A non-gun owner’s first thoughts about the above title may be; these people are “paranoid”, “radical” or just plain “nuts”. Actually, they represent ordinary hardworking citizens who pay taxes, vote on issues, love their family, friends and country. Life is good and they want to keep it that way.
We have inalienable rights to self-defense when our life is threatened, but, not everyone has the right temperament to carry a firearm. An angry person dealing with alcohol or other drugs, while practicing, is increasing chances of felony charges. The wrong motive or, background profile for carrying a concealed carry weapon (CCW) can only bring dangerous consequences.
People learn to react to life-threatening emergencies by strengthening their self-defense capabilities and controlling overriding emotions. A person truly interested in guns and related topics will be more successful at Concealed Carry compared to one who doesn’t care to know the difference between his gun “butt” and “muzzle”.
Following gun related incidents in the media helps to understand what to expect from a confrontation and how to prepare for it. Gunfight statistics change as new studies are completed. Some indicate; 55% of all gun fights take place within 5 feet and 95% will occur within 21 feet. Test data shows the average person cannot draw a gun from concealment in under 2 seconds and also, the average person can cover 21 feet of distance in 1.5 seconds.
Under these circumstances a “quick draw” would NOT stop an assailant attack from within 21 feet under average conditions. Avoidance of surprises may be the most important factor in saving one’s life. Keen awareness plus a hand-on-weapon technique, without brandishing, would be more successful.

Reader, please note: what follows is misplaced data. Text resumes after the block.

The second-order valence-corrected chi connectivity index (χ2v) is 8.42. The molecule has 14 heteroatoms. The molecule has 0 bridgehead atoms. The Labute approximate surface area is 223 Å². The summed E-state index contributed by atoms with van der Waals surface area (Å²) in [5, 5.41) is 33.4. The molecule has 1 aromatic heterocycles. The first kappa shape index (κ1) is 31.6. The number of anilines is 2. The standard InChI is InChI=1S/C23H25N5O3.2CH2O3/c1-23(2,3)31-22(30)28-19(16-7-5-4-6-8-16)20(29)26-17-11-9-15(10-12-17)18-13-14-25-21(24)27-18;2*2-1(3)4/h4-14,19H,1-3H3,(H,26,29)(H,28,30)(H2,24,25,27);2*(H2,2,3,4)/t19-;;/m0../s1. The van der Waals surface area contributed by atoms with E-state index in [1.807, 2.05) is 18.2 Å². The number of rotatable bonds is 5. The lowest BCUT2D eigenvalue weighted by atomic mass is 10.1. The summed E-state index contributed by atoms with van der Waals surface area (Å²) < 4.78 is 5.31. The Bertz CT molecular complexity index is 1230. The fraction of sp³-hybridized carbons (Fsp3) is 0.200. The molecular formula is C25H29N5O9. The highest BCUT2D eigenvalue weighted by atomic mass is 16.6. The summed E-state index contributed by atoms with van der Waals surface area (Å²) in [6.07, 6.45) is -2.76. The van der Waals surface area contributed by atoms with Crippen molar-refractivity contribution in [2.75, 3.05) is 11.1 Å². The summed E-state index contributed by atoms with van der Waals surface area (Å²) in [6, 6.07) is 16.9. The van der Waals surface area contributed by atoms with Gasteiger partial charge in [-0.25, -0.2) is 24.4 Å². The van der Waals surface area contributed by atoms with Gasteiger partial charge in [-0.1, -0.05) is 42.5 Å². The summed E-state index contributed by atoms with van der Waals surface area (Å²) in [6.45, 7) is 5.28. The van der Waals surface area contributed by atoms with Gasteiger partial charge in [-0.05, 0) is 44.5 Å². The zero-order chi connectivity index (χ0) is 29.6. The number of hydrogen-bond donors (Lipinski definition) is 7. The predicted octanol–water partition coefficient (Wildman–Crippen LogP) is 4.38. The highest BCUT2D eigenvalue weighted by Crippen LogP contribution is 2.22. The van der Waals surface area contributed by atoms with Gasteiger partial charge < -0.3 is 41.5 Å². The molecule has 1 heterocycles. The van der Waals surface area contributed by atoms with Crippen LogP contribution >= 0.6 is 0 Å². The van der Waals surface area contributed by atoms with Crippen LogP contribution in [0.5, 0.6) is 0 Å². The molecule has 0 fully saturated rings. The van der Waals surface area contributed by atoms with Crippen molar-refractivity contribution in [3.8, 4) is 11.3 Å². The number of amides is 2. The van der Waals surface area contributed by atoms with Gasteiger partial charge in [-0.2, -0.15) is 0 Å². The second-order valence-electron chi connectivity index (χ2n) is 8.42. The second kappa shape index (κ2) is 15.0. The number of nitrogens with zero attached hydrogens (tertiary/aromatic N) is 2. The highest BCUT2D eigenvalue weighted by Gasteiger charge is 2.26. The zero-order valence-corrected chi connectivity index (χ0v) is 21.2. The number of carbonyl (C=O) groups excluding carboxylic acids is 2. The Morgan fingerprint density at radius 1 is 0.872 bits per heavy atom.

Another statistic claims the average gunfight is over in 3 to 5 seconds with only 3 to 4 shots fired. Lots of people carry one or more magazine pouches; however, under such circumstances, there is a slim chance of needing them. The above information is not infallible; however, it is excellent material for shaping your thoughts to arrive at a final decision on what makes practical “sense & nonsense” to you.
While attending a seminar in Cleveland; Lt Col Dave Grossman noted we may be either a “sheep” or a “sheepdog”. It reminded me about being a sheepdog after traveling through Wilmington, North Carolina some years ago. Someone tried to break into our motel room at 3 AM, and, at that time I did not have a Concealed Carry license.
My wife and I sat up in bed horrified, with no way to escape and no way to defend ourselves. Fortunately my yelling over the phone to the front desk scared the intruders away; however, the idea of self-defense became imbedded in my mind. After returning home I immediately applied for my CCW License.
People against gun ownership may comment; there was no harm done that evening and a gun was not really necessary. It may be true for the above incident; however, all break-in’s don’t end this way as witnessed in the daily news. Each of us has a survival instinct which can result in choosing a handgun for protecting your “flock”. It offers defense power beyond physical limits, to stop anyone who attempts taking your life.
A firearm can save innocent lives; however, one must have the knowledge, discipline, courage and mental toughness to be a Sheepdog. Always maintain the right temperament and “keep on packin” Dude.
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